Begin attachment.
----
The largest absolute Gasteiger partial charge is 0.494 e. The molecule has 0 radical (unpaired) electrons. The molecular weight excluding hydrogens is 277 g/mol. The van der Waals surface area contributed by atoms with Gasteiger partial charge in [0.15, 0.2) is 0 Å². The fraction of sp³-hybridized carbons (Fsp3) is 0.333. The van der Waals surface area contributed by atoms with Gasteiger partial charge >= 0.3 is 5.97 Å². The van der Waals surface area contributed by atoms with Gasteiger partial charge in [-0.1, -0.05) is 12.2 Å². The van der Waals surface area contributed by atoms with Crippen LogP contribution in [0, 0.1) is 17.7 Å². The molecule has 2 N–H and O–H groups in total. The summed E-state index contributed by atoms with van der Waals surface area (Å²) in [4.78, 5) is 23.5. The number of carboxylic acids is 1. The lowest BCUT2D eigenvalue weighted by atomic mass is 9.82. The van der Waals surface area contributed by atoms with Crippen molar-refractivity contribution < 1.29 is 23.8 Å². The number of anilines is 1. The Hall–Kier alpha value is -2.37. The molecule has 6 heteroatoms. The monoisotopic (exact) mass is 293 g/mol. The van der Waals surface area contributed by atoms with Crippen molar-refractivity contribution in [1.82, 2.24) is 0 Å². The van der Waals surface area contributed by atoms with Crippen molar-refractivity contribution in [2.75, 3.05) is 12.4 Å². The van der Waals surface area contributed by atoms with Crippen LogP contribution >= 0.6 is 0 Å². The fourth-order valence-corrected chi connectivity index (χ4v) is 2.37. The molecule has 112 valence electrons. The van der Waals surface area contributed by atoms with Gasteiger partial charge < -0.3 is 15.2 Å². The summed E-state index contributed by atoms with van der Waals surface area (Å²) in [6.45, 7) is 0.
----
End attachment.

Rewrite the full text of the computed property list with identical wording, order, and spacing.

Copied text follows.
The largest absolute Gasteiger partial charge is 0.494 e. The molecule has 0 radical (unpaired) electrons. The molecular weight excluding hydrogens is 277 g/mol. The van der Waals surface area contributed by atoms with Gasteiger partial charge in [0.15, 0.2) is 0 Å². The fraction of sp³-hybridized carbons (Fsp3) is 0.333. The van der Waals surface area contributed by atoms with Gasteiger partial charge >= 0.3 is 5.97 Å². The van der Waals surface area contributed by atoms with Gasteiger partial charge in [-0.1, -0.05) is 12.2 Å². The van der Waals surface area contributed by atoms with Crippen LogP contribution in [0, 0.1) is 17.7 Å². The molecule has 2 N–H and O–H groups in total. The summed E-state index contributed by atoms with van der Waals surface area (Å²) in [4.78, 5) is 23.5. The number of carboxylic acids is 1. The lowest BCUT2D eigenvalue weighted by atomic mass is 9.82. The van der Waals surface area contributed by atoms with Crippen molar-refractivity contribution < 1.29 is 23.8 Å². The number of anilines is 1. The Hall–Kier alpha value is -2.37. The molecule has 6 heteroatoms. The monoisotopic (exact) mass is 293 g/mol. The van der Waals surface area contributed by atoms with Crippen molar-refractivity contribution in [1.82, 2.24) is 0 Å². The van der Waals surface area contributed by atoms with Crippen molar-refractivity contribution in [2.75, 3.05) is 12.4 Å². The van der Waals surface area contributed by atoms with Crippen LogP contribution >= 0.6 is 0 Å². The fourth-order valence-corrected chi connectivity index (χ4v) is 2.37. The molecule has 112 valence electrons. The van der Waals surface area contributed by atoms with Gasteiger partial charge < -0.3 is 15.2 Å². The summed E-state index contributed by atoms with van der Waals surface area (Å²) in [6.45, 7) is 0.